9. that is the reason I am no longer a catholic the church this is about the life of the patient who is a
    mother to raise her family who are they to play god with that mother they don’t play god when they
    play with little boys this is why the church is failing and they know it maybe this world will be free from
    this money making machine thats haunts us by throwing fear to every catholic remember most wars
    were started over religion isn’t that funny the muslin, catholics, christian,jews,even today are still at
    odds if there was a God do you think he or she really wanted to see this if you believe in god then
    just be a good person and you will not have problem don’t look for a reward because that doesn’t exist
    being true to yourself is all that matters and the world around you will be your haven

  10. Based upon the data supplied, I believe that Sister McBride did the correct thing and the Bishop was wrong. His action is one of the reasons that I left the Catholic church 40 years ago. He is playing God instead of consoling the woman and family in the loss of her child. Each of the above individuals have good, sound valuable points that I am sure the bishop will dismiss and fall back on this is the “church’s belief,” which is a basic guideline that will always have exceptions in these types of situations. I can see the bishop going as far as stating, creating a policy, that he would make the final decision in all future cases of abortion.

  11. If the baby would have been spared it would not have lived at that point in the gestation period. From what is presented here the mother and the baby would have died had the baby’s life been spared.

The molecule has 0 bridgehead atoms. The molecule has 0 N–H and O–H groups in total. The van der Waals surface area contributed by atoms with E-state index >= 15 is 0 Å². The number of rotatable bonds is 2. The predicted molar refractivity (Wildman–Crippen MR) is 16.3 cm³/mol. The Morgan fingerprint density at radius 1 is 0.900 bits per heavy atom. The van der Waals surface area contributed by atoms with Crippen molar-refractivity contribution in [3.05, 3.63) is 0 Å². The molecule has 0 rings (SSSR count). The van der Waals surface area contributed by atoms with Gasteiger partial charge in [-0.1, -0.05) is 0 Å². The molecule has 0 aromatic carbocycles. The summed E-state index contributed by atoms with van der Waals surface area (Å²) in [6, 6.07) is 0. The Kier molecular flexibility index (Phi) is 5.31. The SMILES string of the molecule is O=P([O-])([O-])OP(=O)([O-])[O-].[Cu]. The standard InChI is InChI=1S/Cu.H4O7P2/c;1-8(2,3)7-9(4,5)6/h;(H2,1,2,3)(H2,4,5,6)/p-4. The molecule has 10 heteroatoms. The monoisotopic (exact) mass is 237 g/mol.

I certainly understand the Catholic Church trying to save lives of unborn babies but trying to save this baby would have taken another life that supported the baby’s life. This one is a no brainer in saving life. One life saved is better than two lives lost.

    It is cruel to excommunicate this nun. She made a decision based on the facts. I’m sure this was one of the hardest yet straight forward decisions to make.

    The Catholic Church needs to be objective here not subjective.

  12. A.J. LAW says:


  13. Brenda Bennett says:

    I do not believe in abortion. However, an 11 week old fetus could not survive without the mother. If you let the mother die, you are killing the fetus as well as aborting it. So what are you going to do?
    Toss a coin. No, this Nun did the correct thing, even though abortion is against her faith. She knew that the fetus could not survive without the mother and that, in this case, the mother should have been saved. I suggest if you believe the mother should be saved at all cost, don’t go to a Catholic hospital. Under no circumstances would I allow my daughter to go to a Catholic hospital because I believe in the mother first and she can live and have another baby. I do not sanction abortion for people who just do not want the baby and/or find it an incovenience. Plain and simple, this Nun should be reinstated and applauded for her quick thinking and saving a life.

  14. It seems to me:
    In the case at hand, performing the abortion is not about preemptive action to kill the baby to save the mother, but of self defense–of the pregnant woman. The baby, albeit unknowing, has no right to take the mother’s life any more than anyone of us has the right to take the life of another. However, the mother does have the right to defend her life against someone who is immanently threatening her life. Just so, a police officer is justified to defend his/her life against someone shooting at him/her by shooting back–not necessarily to kill but to defend. In the case of the pregnant woman, it is not the death of the baby wanted or sought, per se, but the defense of the mother. Unfortunately, in our limitations as humans, sometimes we are unable to come up with a way to save both. In the Ethical and REligious Directives for Catholic Health Care Services (ERD),4th edition, Directive 47, regarding “operations, treatments, and medications that have as their direct purpose the cure…” speaks at least implicitly, to this issue of the right of self defense.

  15. If it really means that mom’s life is in jeopardy, then of course the only reasonable thing to do is terminate the pregancy. Any other consideration reflects the lunacy that typically ensues whenever religion is insinuated into otherwise rational decision making.

  16. DrDrDaddeo says: